When I was just getting into wine – I’d try to go to just about every wine tasting I could find and afford. I strongly recommend any novice to do the same. But…
At one point, some years later, while reviewing my old tasting notes, I was surprised to discover that I had no recollection whatsoever of some wines tasted in the past. Far from being able to boast an exceptional memory, I’ve always been relatively good in remembering the wines I drank. So to look at my handwritten notes on a flight of serious Bordeaux or SuperTuscans and draw a complete blank on some wines came as a surprise.
This incident planted the seed of considering that there might be a negative aspect to tastings.
Simplifying the issue:
- on one hand serious tastings allow for deeper understanding of the wine.
- on the other hand, when multiple wines are tasted during one event, inevitably there will be “winners” and “losers”.
The higher the class of the wines tasted, the more serious those “losers” will be. The result could be that the wines, which, if drunk on their own, would be very good, highly appreciated, and, memorable, become overlooked and, perhaps, even forgotten when/because of being put side by side with other wines.
I pondered on the best way to resolve this dilemma and failed miserably to arrive at one solution. However, this failure could, arguably, be the solution in itself.
Below I share my key thoughts and arguments on the topic.
Thought 1: To get something, you must give something
One way to look at the dilemma is that “sacrificing” certain wines by not giving them proper respect of being considered individually is, in effect, an additional cost (on top of monetary and opportunity costs) of being able to try more wines and/or to try them in a different context. Accepting this notion leads to two ways of what you’ll do with it.
On one hand – such tastings could be viewed as zero-sum game with either definitive or conditional “winners” and “losers”.
On the other hand (mostly applicable to vertical or horizontal tastings) – the cost of overlooking a few bottles is justified by the gain of understanding the producer’s style (in a vertical tasting) or understanding the various styles of a certain type of wine/grape (in a horizontal tasting). Unfair as it may be to the “lost” bottles, if the sole purpose of the tasting is to focus on an issue entirely different from each individual bottle (i.e. style of the producer, character of the vintage, various style of same type of wine by different producers, characteristics of a cru, etc) – then this sacrifice/cost is justified.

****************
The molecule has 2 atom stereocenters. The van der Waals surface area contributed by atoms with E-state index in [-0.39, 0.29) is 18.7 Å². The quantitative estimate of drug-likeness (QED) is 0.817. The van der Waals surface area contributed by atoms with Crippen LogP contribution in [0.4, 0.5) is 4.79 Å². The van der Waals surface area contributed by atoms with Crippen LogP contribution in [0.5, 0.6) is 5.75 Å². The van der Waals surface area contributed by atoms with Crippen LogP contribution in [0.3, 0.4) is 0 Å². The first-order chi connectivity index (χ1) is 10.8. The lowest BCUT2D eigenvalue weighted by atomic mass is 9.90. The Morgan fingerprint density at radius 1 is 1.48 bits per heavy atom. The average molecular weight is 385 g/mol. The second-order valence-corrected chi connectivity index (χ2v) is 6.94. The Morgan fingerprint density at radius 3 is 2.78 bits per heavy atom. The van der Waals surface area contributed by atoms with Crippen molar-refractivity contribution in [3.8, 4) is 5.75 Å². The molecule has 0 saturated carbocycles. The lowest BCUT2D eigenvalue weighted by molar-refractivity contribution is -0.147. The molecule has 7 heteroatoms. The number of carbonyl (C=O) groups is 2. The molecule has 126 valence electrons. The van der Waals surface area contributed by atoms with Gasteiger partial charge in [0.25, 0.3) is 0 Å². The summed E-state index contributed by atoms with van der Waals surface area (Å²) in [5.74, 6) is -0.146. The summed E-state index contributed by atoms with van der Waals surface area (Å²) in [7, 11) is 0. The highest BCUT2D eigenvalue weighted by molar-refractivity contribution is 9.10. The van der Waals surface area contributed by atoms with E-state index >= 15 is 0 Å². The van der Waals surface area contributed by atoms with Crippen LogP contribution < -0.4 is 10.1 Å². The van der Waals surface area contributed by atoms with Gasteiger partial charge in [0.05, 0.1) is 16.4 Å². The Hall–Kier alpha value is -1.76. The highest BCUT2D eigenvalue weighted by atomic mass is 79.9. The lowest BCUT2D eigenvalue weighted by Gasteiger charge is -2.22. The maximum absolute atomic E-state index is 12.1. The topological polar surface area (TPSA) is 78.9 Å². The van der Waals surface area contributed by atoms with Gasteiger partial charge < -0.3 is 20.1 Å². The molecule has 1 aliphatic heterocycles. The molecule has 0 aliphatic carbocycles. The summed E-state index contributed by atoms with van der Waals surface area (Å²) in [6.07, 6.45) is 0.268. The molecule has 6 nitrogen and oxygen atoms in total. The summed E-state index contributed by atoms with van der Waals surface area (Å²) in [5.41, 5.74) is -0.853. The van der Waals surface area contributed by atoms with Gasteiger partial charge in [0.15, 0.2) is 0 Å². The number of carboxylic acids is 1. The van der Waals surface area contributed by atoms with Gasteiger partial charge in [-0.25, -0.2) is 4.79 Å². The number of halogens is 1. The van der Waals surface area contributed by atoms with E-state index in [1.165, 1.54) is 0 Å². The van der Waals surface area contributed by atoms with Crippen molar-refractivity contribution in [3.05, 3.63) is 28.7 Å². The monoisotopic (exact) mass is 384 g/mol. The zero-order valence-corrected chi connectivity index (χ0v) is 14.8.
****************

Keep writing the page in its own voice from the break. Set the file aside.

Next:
Thought 2: Apples to apples
Provided a carefully considered selection of the wines to be tasted, it is very useful to understand which wines perform better against their peers (or similar). By “carefully considered selection”, I mean choosing wines which are conceptually similar. Whatever the concept might be. Some example of such would be a horizontal (same vintage) of traditionally made Brunelli, Cabernet Sauvignon-based SuperTuscans, Gevrey-Chambertan Premier Cru or Bordeaux-blend of New world vs. Old World, etc.
Alternatively, by either stepping outside of the horizontal selection or adding a “modern”-style Brunello (or a Merlot-Based SuperTuscan) in the mix, the additional variables could automatically handicap (positively or negatively) certain wines simply because the “outlier” wines will be considered out of context.
Thought 3: Challenge yourself
Disregarding the risks of “careful selection” from Thought 2, from the academic perspective and, for those who are keen on really training their palate, tastings without a theme or set criteria are great. They’re more challenging, but are also more fun.